By Leila Shearon, Staff Writer
In response to a March 2011 traffic stop, a Young Harris College student has filed a civil lawsuit accusing the Towns County Sheriff’s Department for violating his Fourth and 14th Amendment rights.
The Fourth Amendment of the United States Constitution is intended to protect against unreasonable searches and seizures. The 14th Amendment is intended to ensure due legal process and equal protection to all citizens with no discrimination.
The complaint accuses the defendants of “false imprisonment, battery and harassment” due to racial discrimination.
Jordan Brannon, a sophomore business and public policy major from Jacksonville, Fla., was pulled over the night of March 19, 2010 for a bogus drug charge while driving with friend Joanna Lee to her work at the Blairsville Waffle House. Brannon was pulled over by Towns County Lt. Curt Donaldson for traveling 15 mph under the 55 mph speed limit on Highway 76 West.
According to police records, Lt. Donaldson requested a K-9 unit to search for drugs after he claimed to smell an odor of marijuana inside the car. While Lee admitted to past marijuana use, the dog was unable to find the substance in the car and both were released without booking.
Brannon claims in his lawsuit that officers targeted him because of his being black and Lee being white. The suit claims that Towns County police have “a custom of stopping and detaining African-American drivers, particularly black men driving with white women.” The suit further claims officers repeatedly threatened to “put the dog on [Brannon]” and when learning he was a tennis player and not on the basketball team, an officer commented that, “He plays tennis, no shit!”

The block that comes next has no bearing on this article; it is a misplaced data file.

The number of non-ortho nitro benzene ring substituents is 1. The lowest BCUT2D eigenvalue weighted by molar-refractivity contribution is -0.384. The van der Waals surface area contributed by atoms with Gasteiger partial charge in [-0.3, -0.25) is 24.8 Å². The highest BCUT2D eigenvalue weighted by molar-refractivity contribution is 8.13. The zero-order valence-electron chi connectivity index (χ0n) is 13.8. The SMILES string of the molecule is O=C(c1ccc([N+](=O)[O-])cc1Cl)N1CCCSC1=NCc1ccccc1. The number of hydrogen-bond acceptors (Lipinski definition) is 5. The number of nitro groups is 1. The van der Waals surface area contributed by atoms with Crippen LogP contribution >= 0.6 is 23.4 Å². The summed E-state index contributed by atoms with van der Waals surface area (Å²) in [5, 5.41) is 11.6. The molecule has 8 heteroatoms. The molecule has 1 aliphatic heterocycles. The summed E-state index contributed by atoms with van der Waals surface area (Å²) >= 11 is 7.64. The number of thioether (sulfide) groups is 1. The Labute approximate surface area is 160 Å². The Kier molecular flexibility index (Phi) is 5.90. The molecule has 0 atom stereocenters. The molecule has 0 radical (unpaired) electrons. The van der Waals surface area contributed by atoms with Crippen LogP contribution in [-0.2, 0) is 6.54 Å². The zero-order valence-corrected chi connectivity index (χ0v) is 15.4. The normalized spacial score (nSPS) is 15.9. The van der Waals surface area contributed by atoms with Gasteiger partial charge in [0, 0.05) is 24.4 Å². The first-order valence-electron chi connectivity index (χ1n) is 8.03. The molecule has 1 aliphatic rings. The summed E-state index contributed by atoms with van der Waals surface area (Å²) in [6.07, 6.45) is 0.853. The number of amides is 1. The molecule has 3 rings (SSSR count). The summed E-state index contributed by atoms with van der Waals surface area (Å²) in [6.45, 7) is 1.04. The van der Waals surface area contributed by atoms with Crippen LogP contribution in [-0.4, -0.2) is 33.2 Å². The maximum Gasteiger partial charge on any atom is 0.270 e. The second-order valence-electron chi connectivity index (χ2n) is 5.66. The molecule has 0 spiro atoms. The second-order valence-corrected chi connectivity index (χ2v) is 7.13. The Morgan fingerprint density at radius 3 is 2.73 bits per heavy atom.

“It was demoralizing,” Brannon, a YHC police cadet, said. “It was the longest half-hour of my life.”
Brannon said that during the drug search the officers “cheered” the dog to sit down, a sign that a drug dog has found a substance. However, when the dog could not find anything the officers searched his pockets and person without his consent.
Brannon is represented by Gerald Webber and attorneys with the Goodmark Law Firm in Atlanta, which specialize in civil rights litigation. “Our first priority is not monetary gain, but awareness and change,” Webber said.
Brannon emphasized that this case was not about money, but that he feels there are “barriers in rural north Georgia…but, all black, Hispanics, whites and Asians, we’re all equal.” According to the suit, each officer is being sued individually because they “(1) were confronted with a fellow officer(s) illegal act(s), (2) possessed the power to prevent them and (3) choose not to act.”
Former Towns County K-9 Officer William “Billy” Shattles, a defendant in the case, showed remorse for the situation.
“I think that Brannon is doing the right thing with some of his lawsuit,” Shattles said. “He’s a good kid, and [I] hope all is well with him.”
Though Shattles responded to the request for the K-9 unit and searched the car according to protocol, he insinuated that this event was a breaking point, and after the incident Shattles resigned from Towns County Sheriff’s Department, stating he felt he was unable to do his job properly. The defendant’s attorney, Jason Waymire, stated that “we intend to vigorously defend the lawsuit and will leave it up the judicial system to properly adjudicate the claims.”
Waymire is an attorney with Williams, Morris and Waymire, who are representing the Towns County Sheriff’s Department.
Former Towns County Police Chief Jeff Edge, a spokesman for the Towns County Sheriff’s Department, stated the department had not been served with the lawsuit and was unable to comment, but that “the truth would come out.”
A spokesperson from YHC explained YHC does not comment on pending litigation, investigations, or personal matters related to the college or any of its faculty, staff or students. The civil action, case number 2:11-cv-00043, was filed in the United States District Court in Gainesville on Feb. 15, and has been assigned to Judge William C. O’ Kelley. Defendants filed a motion to dismiss the case on March 8, and Webber responded to this on Wednesday.